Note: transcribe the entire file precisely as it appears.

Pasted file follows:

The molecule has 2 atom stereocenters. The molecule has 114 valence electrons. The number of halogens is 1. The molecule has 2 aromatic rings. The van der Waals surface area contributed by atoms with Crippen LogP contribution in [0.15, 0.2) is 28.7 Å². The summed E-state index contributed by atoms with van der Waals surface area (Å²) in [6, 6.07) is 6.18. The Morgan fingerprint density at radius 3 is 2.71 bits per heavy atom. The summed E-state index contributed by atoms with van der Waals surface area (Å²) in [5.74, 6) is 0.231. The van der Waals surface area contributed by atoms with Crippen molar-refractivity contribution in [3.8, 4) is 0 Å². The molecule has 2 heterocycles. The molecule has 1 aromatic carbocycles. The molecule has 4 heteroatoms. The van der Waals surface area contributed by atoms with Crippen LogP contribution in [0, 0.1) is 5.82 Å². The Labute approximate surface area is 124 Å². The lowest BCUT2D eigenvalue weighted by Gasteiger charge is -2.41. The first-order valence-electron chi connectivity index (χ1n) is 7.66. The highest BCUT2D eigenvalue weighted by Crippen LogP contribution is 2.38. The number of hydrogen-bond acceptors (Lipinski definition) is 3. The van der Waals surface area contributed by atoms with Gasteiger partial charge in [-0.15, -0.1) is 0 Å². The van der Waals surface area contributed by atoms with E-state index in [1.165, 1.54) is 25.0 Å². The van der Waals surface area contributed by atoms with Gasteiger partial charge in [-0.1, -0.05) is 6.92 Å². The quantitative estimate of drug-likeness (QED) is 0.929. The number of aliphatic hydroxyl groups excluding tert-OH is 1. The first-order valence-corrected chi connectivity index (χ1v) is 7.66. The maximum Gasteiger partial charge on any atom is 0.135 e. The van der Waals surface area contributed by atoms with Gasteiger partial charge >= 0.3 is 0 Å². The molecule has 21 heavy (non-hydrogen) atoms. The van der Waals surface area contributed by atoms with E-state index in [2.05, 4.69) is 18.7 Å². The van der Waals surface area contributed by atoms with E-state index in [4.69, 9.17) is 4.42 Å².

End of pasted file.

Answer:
The molecule has 2 atom stereocenters. The molecule has 114 valence electrons. The number of halogens is 1. The molecule has 2 aromatic rings. The van der Waals surface area contributed by atoms with Crippen LogP contribution in [0.15, 0.2) is 28.7 Å². The summed E-state index contributed by atoms with van der Waals surface area (Å²) in [6, 6.07) is 6.18. The Morgan fingerprint density at radius 3 is 2.71 bits per heavy atom. The summed E-state index contributed by atoms with van der Waals surface area (Å²) in [5.74, 6) is 0.231. The van der Waals surface area contributed by atoms with Crippen molar-refractivity contribution in [3.8, 4) is 0 Å². The molecule has 2 heterocycles. The molecule has 1 aromatic carbocycles. The molecule has 4 heteroatoms. The van der Waals surface area contributed by atoms with Crippen LogP contribution in [0, 0.1) is 5.82 Å². The Labute approximate surface area is 124 Å². The lowest BCUT2D eigenvalue weighted by Gasteiger charge is -2.41. The first-order valence-electron chi connectivity index (χ1n) is 7.66. The highest BCUT2D eigenvalue weighted by Crippen LogP contribution is 2.38. The number of hydrogen-bond acceptors (Lipinski definition) is 3. The van der Waals surface area contributed by atoms with Gasteiger partial charge in [-0.15, -0.1) is 0 Å². The van der Waals surface area contributed by atoms with E-state index in [1.165, 1.54) is 25.0 Å². The van der Waals surface area contributed by atoms with Gasteiger partial charge in [-0.1, -0.05) is 6.92 Å². The quantitative estimate of drug-likeness (QED) is 0.929. The number of aliphatic hydroxyl groups excluding tert-OH is 1. The first-order valence-corrected chi connectivity index (χ1v) is 7.66. The maximum Gasteiger partial charge on any atom is 0.135 e. The van der Waals surface area contributed by atoms with Gasteiger partial charge >= 0.3 is 0 Å². The molecule has 21 heavy (non-hydrogen) atoms. The van der Waals surface area contributed by atoms with E-state index in [2.05, 4.69) is 18.7 Å². The van der Waals surface area contributed by atoms with E-state index in [4.69, 9.17) is 4.42 Å².